Palūšė – the capital of Aukštaitija national park, a resort. Here the most significant events of the Aukštaitija national park take place.
Since the mid 20th century Aukštaitija national park and Palūšė have been reputed as the Mecca of water tourism. As far back as 1959, Palūšė had its tourist base established, from which organised water tourism trips have been arranged. From here, the most important tourist routes lead through the lakes and rivers of Aukštaitija.
The pride of Lithuania – a marvellous piece of nature with one of the oldest wooden sanctuaries – the church of Palūšė, a reconstructed boat house, the Ladakalnis hill, now better suited to tourists, the mill of Ginučiai, the Stripeikiai beekeeping museum, a viewing area on the telecommunications tower. The Aukštaitija national park is suited to travelling by foot, bicycles, canoes, easy to drive by car. Thus, the Aukštaitija national park is well known outside Lithuania as well. In Palūšė tourism is well-developed, there are resting and camping places, boat houses. During summer boats are rented, whereas in winter – skis. There are tourist centre, library, handicraft centre in the village (Paluse souvenirs: http://www.paluse.lt/souvenirs/).
Good opportunities to travel the surroundings – vegetation can be explored from the botanical trail, there is a 5 kilometre wellness trail in the forests, pedestrian pathway to Ginučiai, also a tourist route towards Tauragnai.
There is an opportunity to ride a carriage or sledges. From the church’s hill a fantastic view to the vastness of Lūšiai lake opens up. This lake, adherent to a village, is enshrouded in legend. It tells that it is dangerous for men to swim in the lake past midnight, for the pixies appear who torture men in a strange way – tickle. The old folks maintain that one of them still lives in a nearby Tarama lake.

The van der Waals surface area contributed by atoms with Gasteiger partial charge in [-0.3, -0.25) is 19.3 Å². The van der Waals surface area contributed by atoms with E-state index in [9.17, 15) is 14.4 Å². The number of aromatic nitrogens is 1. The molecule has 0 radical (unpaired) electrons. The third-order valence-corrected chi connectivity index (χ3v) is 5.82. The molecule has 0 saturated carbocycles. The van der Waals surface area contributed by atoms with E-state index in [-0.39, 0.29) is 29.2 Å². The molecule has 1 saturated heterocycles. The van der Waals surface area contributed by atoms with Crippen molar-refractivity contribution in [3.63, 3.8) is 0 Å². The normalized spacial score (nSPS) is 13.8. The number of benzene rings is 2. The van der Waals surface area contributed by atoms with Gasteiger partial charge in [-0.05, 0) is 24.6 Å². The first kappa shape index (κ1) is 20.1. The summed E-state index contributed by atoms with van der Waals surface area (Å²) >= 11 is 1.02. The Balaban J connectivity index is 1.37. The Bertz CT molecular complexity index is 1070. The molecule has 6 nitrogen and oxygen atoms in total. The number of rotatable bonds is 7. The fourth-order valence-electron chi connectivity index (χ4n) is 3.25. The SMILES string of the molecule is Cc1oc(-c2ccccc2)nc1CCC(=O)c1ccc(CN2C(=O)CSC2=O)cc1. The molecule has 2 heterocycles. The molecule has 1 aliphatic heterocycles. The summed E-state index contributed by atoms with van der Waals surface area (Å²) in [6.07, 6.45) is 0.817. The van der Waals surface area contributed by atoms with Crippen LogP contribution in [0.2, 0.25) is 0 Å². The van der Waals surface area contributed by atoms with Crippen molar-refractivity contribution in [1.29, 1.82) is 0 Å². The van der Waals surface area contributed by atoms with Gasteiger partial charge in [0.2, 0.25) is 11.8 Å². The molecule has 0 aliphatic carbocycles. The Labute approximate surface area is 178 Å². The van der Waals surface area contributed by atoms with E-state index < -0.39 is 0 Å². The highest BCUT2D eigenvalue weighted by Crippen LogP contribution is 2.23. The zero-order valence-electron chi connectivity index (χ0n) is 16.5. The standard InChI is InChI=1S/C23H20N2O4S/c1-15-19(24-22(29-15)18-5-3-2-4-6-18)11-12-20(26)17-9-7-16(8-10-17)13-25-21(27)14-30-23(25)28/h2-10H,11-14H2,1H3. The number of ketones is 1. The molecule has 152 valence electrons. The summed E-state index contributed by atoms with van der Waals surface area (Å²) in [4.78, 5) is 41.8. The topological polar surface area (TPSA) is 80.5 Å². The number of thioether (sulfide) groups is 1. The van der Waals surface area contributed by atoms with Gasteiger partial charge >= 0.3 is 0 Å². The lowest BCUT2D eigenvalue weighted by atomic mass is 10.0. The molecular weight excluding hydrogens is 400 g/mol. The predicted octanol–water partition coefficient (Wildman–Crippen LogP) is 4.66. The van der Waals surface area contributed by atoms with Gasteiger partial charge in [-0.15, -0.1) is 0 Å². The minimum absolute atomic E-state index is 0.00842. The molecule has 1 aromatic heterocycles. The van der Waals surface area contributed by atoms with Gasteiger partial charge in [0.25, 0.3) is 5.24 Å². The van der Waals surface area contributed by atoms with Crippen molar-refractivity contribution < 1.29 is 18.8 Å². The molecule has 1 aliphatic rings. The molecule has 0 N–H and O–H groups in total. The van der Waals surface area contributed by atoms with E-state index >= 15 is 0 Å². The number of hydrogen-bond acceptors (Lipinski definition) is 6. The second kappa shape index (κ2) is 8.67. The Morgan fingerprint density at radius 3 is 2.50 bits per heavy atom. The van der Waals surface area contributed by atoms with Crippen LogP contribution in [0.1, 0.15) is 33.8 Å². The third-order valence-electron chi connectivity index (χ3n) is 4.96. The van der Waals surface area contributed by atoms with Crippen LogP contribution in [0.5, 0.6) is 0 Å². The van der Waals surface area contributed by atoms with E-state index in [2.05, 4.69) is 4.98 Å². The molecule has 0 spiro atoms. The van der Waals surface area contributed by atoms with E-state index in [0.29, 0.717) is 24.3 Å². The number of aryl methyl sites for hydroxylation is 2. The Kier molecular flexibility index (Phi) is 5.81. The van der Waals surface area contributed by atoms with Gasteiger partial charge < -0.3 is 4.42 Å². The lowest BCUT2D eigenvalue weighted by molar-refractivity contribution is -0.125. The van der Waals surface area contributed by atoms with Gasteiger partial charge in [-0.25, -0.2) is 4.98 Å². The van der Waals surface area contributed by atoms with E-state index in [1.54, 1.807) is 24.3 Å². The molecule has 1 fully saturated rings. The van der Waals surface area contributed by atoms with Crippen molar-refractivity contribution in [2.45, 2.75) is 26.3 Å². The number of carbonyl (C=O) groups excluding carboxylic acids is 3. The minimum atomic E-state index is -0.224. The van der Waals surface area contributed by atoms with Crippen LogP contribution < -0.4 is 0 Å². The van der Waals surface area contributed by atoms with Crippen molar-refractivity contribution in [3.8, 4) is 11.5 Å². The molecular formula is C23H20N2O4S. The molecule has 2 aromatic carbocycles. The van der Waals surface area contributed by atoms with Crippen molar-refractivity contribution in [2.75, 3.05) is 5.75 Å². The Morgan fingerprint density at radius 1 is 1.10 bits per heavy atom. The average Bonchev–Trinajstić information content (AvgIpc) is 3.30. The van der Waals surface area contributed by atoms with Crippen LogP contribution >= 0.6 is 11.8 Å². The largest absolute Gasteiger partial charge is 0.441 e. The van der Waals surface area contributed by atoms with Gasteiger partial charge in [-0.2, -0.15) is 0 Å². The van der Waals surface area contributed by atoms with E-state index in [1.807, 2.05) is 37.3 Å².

In the historical sources, Palūšė has been mentioned since 1651. At the time, there was a forwark which belonged to Šumskai. There is a wooden church of St. Juozapas in Palūšė (having been constructed in 1750, it is an oldest church in Lithuania. It is said that the only tools used for construction were an ax and a saw), belfry (portrayed on the former 1 litas note. Octagonal belfry, reminiscent of the old Lithuanian wooden castle towers, is the only such in Lithuania) and a small chapel registered in the cultural heritage registry. The church contains valuable folk art works – plank paintings, carvings, brass bells, made in 1752 and 1772, decorated with baroque ornaments. The birthplace of the first Lithuanian opera “Birutė” creator Mikas Petrauskas and his brother tenor singer Kipras is Palūšė, which is close to Ignalina. Precisely in Palūšė church, while playing organs, their father married J. Rastenytė from Antagavė village.
We wish you a good rest!